GameStop short squeeze: so much for efficient markets
The GameStop short squeeze has cost institutional investors billions. I’ll feel more sympathy if they’d occasionally pay for their drinks.
Sometimes a topic will emerge from a background hum into popular consciousness, giving you the strange feeling that you’re learning something you already knew.
The financial crisis was a little like that. The risks about the US mortgage market were already being flagged. Securitization bankers were all aware that their market – with ABS vehicles that invested in other ABS vehicles – was already becoming a caricature of itself. When the crisis came, it was inevitable. But that didn’t make it any less shocking.
I’ve felt the same over the last week or so watching the media meltdown that has accompanied the short squeeze going on in GameStop, an embattled US retailer that has been adopted by a group of rowdy retail investors on social media site Reddit. Because they have decided to buy the stock en masse, and because the subsequent surge forced institutional investors to take billions of dollars of losses, fuddy-duddies like me are meant to react with shock and horror.
Somehow, however, it felt inevitable – even if that didn’t make it any less shocking. I am part of WhatsApp group that was created to schedule games of golf, but that has morphed over time into a repository for rude jokes, memes and stock tips. The young guns on this group have been harping about GameStop for the last week.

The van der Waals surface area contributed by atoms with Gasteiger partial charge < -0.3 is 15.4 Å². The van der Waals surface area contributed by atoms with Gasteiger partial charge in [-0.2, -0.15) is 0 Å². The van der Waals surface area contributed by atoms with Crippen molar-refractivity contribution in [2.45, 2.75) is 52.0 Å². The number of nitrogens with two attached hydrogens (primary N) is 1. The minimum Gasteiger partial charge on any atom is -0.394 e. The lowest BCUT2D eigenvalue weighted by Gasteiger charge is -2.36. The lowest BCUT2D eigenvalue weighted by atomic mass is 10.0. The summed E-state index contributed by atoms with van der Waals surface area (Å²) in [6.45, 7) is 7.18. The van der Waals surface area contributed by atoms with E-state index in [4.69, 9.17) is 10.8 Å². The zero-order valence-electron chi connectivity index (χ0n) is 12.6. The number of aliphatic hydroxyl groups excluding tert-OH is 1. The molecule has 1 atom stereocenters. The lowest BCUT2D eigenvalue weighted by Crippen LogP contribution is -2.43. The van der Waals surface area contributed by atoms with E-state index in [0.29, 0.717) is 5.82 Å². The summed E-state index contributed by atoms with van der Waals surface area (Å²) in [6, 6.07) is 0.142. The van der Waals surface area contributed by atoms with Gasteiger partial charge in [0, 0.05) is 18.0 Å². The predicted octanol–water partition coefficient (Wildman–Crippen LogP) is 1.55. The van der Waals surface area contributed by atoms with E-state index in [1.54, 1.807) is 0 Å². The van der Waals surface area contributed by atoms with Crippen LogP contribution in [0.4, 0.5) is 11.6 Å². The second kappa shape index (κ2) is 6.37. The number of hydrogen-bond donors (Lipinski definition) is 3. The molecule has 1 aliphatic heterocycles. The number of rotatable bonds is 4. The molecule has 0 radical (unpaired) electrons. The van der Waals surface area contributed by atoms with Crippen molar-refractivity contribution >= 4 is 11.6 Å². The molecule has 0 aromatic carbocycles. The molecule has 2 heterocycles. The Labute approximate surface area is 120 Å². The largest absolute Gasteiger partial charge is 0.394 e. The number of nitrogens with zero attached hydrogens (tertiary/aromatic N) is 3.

I asked them before writing this column whether this battle between retail and institutional was likely to be a one-off. They laughed, or at least that’s what I presume those crying emoticons were meant to signify.
“This is the age of the shill,” one of them told me. Apparently, every Tom, Dick and Gary with an internet connection is pumping one stock or another at the moment. GameStop is just the latest in a line of retail-driven stock frenzies. Institutional investors have already taken licks, just without the media attention. And more will come.
It’s hard to know how to take this. I don’t have much time for hedge fund managers. They seldom stay for more than two drinks and they never offer to foot the bill. But I could at least pretend they were fulfilling some vague social function that fit in with the economic models I was taught at school.
Are those models worth much now? I can’t say I have much faith in the Efficient Market Hypothesis.